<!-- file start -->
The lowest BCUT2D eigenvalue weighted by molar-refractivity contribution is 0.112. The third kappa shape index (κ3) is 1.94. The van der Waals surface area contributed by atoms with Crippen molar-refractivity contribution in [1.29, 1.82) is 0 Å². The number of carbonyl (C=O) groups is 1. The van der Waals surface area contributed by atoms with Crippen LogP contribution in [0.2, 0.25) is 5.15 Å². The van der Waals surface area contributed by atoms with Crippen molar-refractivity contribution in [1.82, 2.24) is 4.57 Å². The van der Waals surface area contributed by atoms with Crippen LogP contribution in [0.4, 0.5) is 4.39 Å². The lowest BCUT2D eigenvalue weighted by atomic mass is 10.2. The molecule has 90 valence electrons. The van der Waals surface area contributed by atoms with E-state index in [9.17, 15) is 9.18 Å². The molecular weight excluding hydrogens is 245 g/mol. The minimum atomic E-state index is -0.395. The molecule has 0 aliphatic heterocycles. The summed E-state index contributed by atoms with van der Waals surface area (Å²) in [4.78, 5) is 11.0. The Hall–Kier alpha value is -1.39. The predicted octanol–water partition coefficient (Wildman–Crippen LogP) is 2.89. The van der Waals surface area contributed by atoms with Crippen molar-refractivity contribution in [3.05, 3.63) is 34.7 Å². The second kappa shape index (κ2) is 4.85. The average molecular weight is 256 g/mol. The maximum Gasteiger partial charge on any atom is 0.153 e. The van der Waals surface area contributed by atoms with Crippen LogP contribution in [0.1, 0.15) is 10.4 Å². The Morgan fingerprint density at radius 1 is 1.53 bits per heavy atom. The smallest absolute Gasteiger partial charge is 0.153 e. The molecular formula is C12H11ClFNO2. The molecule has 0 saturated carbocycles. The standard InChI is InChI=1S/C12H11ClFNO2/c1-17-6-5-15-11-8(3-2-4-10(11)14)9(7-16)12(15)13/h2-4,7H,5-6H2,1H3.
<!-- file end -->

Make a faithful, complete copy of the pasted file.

The lowest BCUT2D eigenvalue weighted by molar-refractivity contribution is 0.112. The third kappa shape index (κ3) is 1.94. The van der Waals surface area contributed by atoms with Crippen molar-refractivity contribution in [1.29, 1.82) is 0 Å². The number of carbonyl (C=O) groups is 1. The van der Waals surface area contributed by atoms with Crippen LogP contribution in [0.2, 0.25) is 5.15 Å². The van der Waals surface area contributed by atoms with Crippen molar-refractivity contribution in [1.82, 2.24) is 4.57 Å². The van der Waals surface area contributed by atoms with Crippen LogP contribution in [0.4, 0.5) is 4.39 Å². The lowest BCUT2D eigenvalue weighted by atomic mass is 10.2. The molecule has 90 valence electrons. The van der Waals surface area contributed by atoms with E-state index in [9.17, 15) is 9.18 Å². The molecular weight excluding hydrogens is 245 g/mol. The minimum atomic E-state index is -0.395. The molecule has 0 aliphatic heterocycles. The summed E-state index contributed by atoms with van der Waals surface area (Å²) in [4.78, 5) is 11.0. The Hall–Kier alpha value is -1.39. The predicted octanol–water partition coefficient (Wildman–Crippen LogP) is 2.89. The van der Waals surface area contributed by atoms with Crippen molar-refractivity contribution in [3.05, 3.63) is 34.7 Å². The second kappa shape index (κ2) is 4.85. The average molecular weight is 256 g/mol. The maximum Gasteiger partial charge on any atom is 0.153 e. The van der Waals surface area contributed by atoms with Crippen LogP contribution in [0.1, 0.15) is 10.4 Å². The Morgan fingerprint density at radius 1 is 1.53 bits per heavy atom. The smallest absolute Gasteiger partial charge is 0.153 e. The molecular formula is C12H11ClFNO2. The molecule has 0 saturated carbocycles. The standard InChI is InChI=1S/C12H11ClFNO2/c1-17-6-5-15-11-8(3-2-4-10(11)14)9(7-16)12(15)13/h2-4,7H,5-6H2,1H3.